Week of May 8 – Animal “Lasts”

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Dodo: It was discovered in 1505 by Portuguese explorers on the island of Mauritius. This flightless bird weighed about fifty pounds. Introduction of non-native animals such as pigs, monkeys, and rats endangered their existence. The dodo’s eggs were fed upon by these introduced creatures. The last dodo was sighted in 1681.

Carolina Parakeet: This extinct bird was once abundantly found in large colonies in the swamps of Cypress across south Atlantic and Gulf States. They were slaughtered as pets, and were widely hunted for their feathers. Sighting of a small flock of this bird in the wild was last reported in 1920.

Bachman’s Warbler: This species of bird has recently become extinct. It lived in the forested swamps of the eastern United States. It has not been sighted since the early 1960s, and is listed as endangered animals.

The Great Auk: It is also known as Garefowl. It was widely found across the North Atlantic region ranging from Ireland to Greenland to almost to the Arctic Circle. It became extinct by mid 19th century as the sailors fed themselves on the eggs of this bird.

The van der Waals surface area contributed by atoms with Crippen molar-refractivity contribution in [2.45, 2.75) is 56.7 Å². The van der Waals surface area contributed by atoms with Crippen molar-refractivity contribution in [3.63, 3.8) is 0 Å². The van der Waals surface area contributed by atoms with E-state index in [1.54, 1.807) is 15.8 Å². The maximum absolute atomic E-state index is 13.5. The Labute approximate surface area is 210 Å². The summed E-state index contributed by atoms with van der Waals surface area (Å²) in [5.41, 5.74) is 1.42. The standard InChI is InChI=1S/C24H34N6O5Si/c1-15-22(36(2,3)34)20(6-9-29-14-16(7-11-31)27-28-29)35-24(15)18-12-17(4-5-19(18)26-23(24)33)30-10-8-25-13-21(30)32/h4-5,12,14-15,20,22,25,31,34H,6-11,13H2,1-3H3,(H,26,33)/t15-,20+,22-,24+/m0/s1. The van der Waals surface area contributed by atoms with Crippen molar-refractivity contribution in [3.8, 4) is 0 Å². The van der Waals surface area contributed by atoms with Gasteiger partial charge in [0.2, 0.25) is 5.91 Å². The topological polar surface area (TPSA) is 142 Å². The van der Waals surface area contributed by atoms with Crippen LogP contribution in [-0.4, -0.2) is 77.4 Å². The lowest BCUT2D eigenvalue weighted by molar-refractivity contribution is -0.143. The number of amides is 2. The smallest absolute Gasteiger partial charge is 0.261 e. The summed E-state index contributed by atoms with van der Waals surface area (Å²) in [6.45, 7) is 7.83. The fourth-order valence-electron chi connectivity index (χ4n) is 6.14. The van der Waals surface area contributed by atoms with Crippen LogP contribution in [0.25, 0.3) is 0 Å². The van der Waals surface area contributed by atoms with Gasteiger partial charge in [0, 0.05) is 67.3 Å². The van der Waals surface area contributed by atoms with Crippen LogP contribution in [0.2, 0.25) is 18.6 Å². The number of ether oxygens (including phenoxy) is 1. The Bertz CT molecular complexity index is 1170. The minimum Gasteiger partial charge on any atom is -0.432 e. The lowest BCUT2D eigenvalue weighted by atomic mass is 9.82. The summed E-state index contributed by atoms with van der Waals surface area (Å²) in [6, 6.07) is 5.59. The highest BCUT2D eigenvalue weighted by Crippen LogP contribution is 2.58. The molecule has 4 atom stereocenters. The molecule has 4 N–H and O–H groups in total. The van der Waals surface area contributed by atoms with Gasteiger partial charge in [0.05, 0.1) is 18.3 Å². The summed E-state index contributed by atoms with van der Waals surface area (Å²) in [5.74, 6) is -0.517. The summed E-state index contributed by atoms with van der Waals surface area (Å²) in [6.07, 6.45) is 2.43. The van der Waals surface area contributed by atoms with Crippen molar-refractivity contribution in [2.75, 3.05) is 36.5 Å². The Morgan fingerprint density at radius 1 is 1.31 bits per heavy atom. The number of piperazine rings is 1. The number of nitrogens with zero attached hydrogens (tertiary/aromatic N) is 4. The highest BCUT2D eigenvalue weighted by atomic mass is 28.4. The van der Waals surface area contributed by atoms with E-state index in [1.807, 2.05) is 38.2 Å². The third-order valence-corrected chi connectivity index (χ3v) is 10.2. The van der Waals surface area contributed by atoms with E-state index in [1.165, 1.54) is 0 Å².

Labrador Duck: It was found on the coasts of Quebec in Canada. It became extinct in 1870s.

Quagga: They were native of the Karoo plains and Southern Free State of South Africa. A large-scale hunting of this animal by the ranchers in the mid 19th century caused rapid decline in their numbers. The last quagga was reported dead in 1883 in an Amsterdam zoo.

Caspian Tiger: It is also known as the Persian Tiger. Once found throughout the Central and southern Asia, this animal was hunted for its hides. It was often killed by the villagers to protect their livestock when attacked. It was last sighted in 1957.

Irish Deer: The Irish elk or the Giant Deer was the largest deer that ever lived on earth. It was found in Europe, and is believed to have lived about 10,000 years ago.

Tasmanian Wolf: It became extinct about fifty years ago. It was not a wolf, but a carnivorous marsupial considered to be a distant relative of wombats and kangaroos.

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